Are you a great leader? Do you get results year after year? Do you lead a team that is inspired and reaches higher levels of productivity every year? Is your team communicative, creative, and committed? Do you have the department everyone wants to work for? Well, if you paused ever so slightly when answering these questions, then maybe you need to answer the “Eight Quintessential Questions for Leaders.” These questions, when answered and acted upon, can make you a leader of unparalleled excellence.
Do you have a mission, vision, and values statement?
As I travel around the country conducting leadership development programs, I often ask if there are mission and vision statements. The answer is often, “What? Yes, didn’t you see it on the marble plaque in our lobby?” I then ask if their teams know the mission and vision statements. That is when I get the mumbling, unclear, evasive answers. I then ask how the mission and vision relate to the team’s work. They then look at me like I have 17 eyes.
Look, there is no point in having a mission and vision if the team doesn’t know what either is. If they don’t know, then they can’t apply them to their work. If that is the case, the statements have no more value than the wallpaper in the lobby under the plaque. It is the leader’s responsibility to translate the mission and vision for the team. What does it mean in terms of specific action? Okay, next question: what if your organization doesn’t have these? Then create them. Get together as a group and develop them. The advantage of mission and vision statements is that they help a team articulate who they are, what they do, and why they are doing it.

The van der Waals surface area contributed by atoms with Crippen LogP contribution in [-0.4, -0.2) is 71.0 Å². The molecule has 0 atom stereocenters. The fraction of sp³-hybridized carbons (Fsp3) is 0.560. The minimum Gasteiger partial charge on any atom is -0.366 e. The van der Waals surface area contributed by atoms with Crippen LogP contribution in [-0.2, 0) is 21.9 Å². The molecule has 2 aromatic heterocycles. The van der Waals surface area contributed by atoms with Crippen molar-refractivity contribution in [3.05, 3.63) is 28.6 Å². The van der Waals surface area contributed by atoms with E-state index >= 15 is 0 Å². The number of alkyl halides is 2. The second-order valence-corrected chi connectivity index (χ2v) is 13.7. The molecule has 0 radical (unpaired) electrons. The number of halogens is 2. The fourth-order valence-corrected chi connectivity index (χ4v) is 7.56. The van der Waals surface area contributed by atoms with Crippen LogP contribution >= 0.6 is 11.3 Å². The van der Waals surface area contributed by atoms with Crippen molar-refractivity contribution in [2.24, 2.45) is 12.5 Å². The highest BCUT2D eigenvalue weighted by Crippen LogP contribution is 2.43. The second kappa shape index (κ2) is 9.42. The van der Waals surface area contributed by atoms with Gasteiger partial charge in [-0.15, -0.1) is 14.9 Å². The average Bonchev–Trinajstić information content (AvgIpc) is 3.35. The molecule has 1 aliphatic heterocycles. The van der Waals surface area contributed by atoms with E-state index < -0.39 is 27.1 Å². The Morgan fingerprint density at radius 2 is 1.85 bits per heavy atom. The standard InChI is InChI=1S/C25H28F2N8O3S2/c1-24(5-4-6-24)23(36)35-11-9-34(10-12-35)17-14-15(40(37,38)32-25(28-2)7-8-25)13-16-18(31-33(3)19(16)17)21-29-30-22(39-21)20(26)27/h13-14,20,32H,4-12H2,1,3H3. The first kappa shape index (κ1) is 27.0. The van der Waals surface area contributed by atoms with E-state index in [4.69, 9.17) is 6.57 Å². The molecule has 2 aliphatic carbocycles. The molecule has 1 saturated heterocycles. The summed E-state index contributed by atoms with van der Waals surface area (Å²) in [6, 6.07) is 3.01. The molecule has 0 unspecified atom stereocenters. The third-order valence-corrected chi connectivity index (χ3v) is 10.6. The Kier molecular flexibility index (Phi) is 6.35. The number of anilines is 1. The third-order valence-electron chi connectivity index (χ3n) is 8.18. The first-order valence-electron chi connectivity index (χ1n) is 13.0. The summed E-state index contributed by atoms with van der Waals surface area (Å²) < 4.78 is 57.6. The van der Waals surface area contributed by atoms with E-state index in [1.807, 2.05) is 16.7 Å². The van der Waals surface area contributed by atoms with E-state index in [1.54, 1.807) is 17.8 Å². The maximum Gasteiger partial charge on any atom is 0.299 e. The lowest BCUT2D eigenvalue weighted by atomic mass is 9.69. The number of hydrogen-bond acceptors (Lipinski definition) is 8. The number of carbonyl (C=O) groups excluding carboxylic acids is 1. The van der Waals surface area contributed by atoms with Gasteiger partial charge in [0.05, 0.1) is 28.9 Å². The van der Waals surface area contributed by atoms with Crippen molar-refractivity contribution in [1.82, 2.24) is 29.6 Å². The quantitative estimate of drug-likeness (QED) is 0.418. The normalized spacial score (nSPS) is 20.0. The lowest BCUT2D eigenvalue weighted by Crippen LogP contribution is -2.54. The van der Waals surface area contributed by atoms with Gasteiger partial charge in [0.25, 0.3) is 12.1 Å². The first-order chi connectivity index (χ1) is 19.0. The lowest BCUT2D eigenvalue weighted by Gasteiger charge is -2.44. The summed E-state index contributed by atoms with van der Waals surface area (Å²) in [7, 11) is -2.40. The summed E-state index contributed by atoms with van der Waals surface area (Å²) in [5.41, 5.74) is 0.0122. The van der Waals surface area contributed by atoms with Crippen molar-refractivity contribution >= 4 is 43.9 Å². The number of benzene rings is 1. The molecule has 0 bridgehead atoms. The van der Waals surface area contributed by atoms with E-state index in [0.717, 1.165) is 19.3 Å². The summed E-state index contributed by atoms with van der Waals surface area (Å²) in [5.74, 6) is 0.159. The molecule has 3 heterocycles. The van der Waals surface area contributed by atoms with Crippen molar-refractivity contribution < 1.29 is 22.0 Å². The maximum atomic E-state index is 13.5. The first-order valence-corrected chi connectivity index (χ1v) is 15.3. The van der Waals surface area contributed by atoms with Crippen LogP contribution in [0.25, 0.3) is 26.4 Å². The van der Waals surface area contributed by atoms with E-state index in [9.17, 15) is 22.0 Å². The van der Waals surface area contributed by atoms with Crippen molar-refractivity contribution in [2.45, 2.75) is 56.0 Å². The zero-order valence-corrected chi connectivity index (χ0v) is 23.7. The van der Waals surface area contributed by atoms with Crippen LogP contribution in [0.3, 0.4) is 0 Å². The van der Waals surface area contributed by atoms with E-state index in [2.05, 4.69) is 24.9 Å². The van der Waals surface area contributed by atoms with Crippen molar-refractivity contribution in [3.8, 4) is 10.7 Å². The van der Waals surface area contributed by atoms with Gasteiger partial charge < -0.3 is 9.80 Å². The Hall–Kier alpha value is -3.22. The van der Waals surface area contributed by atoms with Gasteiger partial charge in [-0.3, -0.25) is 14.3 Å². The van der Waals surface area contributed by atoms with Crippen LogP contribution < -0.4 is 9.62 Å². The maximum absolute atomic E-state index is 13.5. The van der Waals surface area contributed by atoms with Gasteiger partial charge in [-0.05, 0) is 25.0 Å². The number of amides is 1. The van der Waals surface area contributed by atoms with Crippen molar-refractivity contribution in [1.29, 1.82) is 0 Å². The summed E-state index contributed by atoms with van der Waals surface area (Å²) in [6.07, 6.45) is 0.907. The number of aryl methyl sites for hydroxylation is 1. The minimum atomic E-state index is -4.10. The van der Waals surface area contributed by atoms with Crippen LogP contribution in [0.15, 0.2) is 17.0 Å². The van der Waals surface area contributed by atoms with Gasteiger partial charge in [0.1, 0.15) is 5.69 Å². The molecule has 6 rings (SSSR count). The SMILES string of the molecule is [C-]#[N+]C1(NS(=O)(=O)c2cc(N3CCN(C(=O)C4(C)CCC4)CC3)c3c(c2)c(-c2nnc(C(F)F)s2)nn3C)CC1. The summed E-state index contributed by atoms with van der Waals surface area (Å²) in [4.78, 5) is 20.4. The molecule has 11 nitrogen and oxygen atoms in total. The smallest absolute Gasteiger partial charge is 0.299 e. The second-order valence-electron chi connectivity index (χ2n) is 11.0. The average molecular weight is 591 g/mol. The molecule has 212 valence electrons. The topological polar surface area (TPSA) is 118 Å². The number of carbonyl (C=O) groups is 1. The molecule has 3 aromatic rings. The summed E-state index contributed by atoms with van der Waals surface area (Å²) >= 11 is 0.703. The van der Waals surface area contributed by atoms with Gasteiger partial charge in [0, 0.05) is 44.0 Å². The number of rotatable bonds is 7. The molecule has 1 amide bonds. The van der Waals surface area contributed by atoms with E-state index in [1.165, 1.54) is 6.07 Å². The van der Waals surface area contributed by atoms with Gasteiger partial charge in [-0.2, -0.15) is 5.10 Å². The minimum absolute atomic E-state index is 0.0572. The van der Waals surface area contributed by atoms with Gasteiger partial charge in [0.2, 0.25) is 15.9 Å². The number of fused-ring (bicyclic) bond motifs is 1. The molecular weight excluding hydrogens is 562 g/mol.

Do you have a short-, mid-, and long-term strategy?
What is the plan, Stan? What is the view, Drew? What are the objectives, strategies, and tactics for the team? By definition, short-term is six months, midterm is 18 months, and long-term is 24 months. When you practice long-term thinking as a leader, it enables you to make better decisions with the long-term view. I meet leaders all the time who don’t have mid- and long-term strategies. How do I know? I ask them, and they can’t answer the question.
The job of a true leader is to point the team toward the future, and you can’t do that if you don’t even know what that future is. I believe that the higher you go in an organization, the more the focus on time changes. Front-line workers are thinking about today and this week. Supervisors are thinking about and planning for this month. Managers are thinking about and planning for the next two quarters or maybe the year. Vice presidents are thinking about the next few years, and the CEO should be spending a good deal of time thinking about the next five years.
Do you hire people smarter than you?
We live in the age of specialization. Potential candidates being interviewed are experts in finance, marketing, or sales. The best leaders are generalists and can see the big picture. They hire specialists. Leaders should try to find people who are smarter than they are in their areas of expertise. After all, what are you hiring them for? You want the best and the smartest you can find because they get results. When leaders’ teams get results, the leaders win as well as the teams. If you are afraid that the person you hire will take your job, then great! That’s the goal so that you can move up. Besides, if you’re that insecure, you shouldn’t be in a leadership role anyway.
Do you communicate well with the team?
When I ask this question to groups, 99.9% of the leaders tell me they are great communicators. Most teams I interview tell me they have no idea what is going on and feel like they are in the dark. Do you see a gap there? The problem is not that leaders are not communicating. It’s that they are not communicating effectively. Sending an email doesn’t mean that you communicated. It means you sent an email.